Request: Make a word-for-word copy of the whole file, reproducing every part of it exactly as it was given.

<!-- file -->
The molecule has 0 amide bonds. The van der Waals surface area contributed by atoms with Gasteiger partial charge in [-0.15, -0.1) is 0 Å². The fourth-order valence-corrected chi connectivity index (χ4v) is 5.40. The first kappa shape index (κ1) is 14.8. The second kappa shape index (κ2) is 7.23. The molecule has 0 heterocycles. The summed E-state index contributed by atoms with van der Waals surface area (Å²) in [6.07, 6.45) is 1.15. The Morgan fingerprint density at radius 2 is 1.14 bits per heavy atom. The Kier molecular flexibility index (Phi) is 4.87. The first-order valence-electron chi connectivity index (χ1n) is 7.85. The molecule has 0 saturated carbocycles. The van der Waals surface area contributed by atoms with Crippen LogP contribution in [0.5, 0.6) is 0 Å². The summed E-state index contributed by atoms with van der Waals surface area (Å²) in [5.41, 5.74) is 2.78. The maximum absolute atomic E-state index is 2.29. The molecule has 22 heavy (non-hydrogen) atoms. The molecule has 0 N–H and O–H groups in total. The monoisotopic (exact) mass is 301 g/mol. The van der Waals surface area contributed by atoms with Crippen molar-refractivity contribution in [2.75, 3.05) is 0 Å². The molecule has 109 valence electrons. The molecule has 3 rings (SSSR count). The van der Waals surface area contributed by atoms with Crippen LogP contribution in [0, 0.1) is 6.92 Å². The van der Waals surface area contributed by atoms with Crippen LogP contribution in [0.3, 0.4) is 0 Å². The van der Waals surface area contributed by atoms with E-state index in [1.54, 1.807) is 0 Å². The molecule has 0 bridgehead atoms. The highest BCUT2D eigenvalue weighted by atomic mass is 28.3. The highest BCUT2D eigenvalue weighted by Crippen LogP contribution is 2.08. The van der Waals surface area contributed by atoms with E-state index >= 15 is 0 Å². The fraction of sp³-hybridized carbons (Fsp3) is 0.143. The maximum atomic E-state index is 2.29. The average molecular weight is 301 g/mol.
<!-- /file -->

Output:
The molecule has 0 amide bonds. The van der Waals surface area contributed by atoms with Gasteiger partial charge in [-0.15, -0.1) is 0 Å². The fourth-order valence-corrected chi connectivity index (χ4v) is 5.40. The first kappa shape index (κ1) is 14.8. The second kappa shape index (κ2) is 7.23. The molecule has 0 heterocycles. The summed E-state index contributed by atoms with van der Waals surface area (Å²) in [6.07, 6.45) is 1.15. The Morgan fingerprint density at radius 2 is 1.14 bits per heavy atom. The Kier molecular flexibility index (Phi) is 4.87. The first-order valence-electron chi connectivity index (χ1n) is 7.85. The molecule has 0 saturated carbocycles. The van der Waals surface area contributed by atoms with Crippen LogP contribution in [0.5, 0.6) is 0 Å². The summed E-state index contributed by atoms with van der Waals surface area (Å²) in [5.41, 5.74) is 2.78. The maximum absolute atomic E-state index is 2.29. The molecule has 22 heavy (non-hydrogen) atoms. The molecule has 0 N–H and O–H groups in total. The monoisotopic (exact) mass is 301 g/mol. The van der Waals surface area contributed by atoms with Crippen molar-refractivity contribution in [2.75, 3.05) is 0 Å². The molecule has 109 valence electrons. The molecule has 3 rings (SSSR count). The van der Waals surface area contributed by atoms with Crippen LogP contribution in [0, 0.1) is 6.92 Å². The van der Waals surface area contributed by atoms with Crippen LogP contribution in [0.3, 0.4) is 0 Å². The van der Waals surface area contributed by atoms with E-state index in [1.54, 1.807) is 0 Å². The molecule has 0 bridgehead atoms. The highest BCUT2D eigenvalue weighted by atomic mass is 28.3. The highest BCUT2D eigenvalue weighted by Crippen LogP contribution is 2.08. The van der Waals surface area contributed by atoms with E-state index >= 15 is 0 Å². The fraction of sp³-hybridized carbons (Fsp3) is 0.143. The maximum atomic E-state index is 2.29. The average molecular weight is 301 g/mol.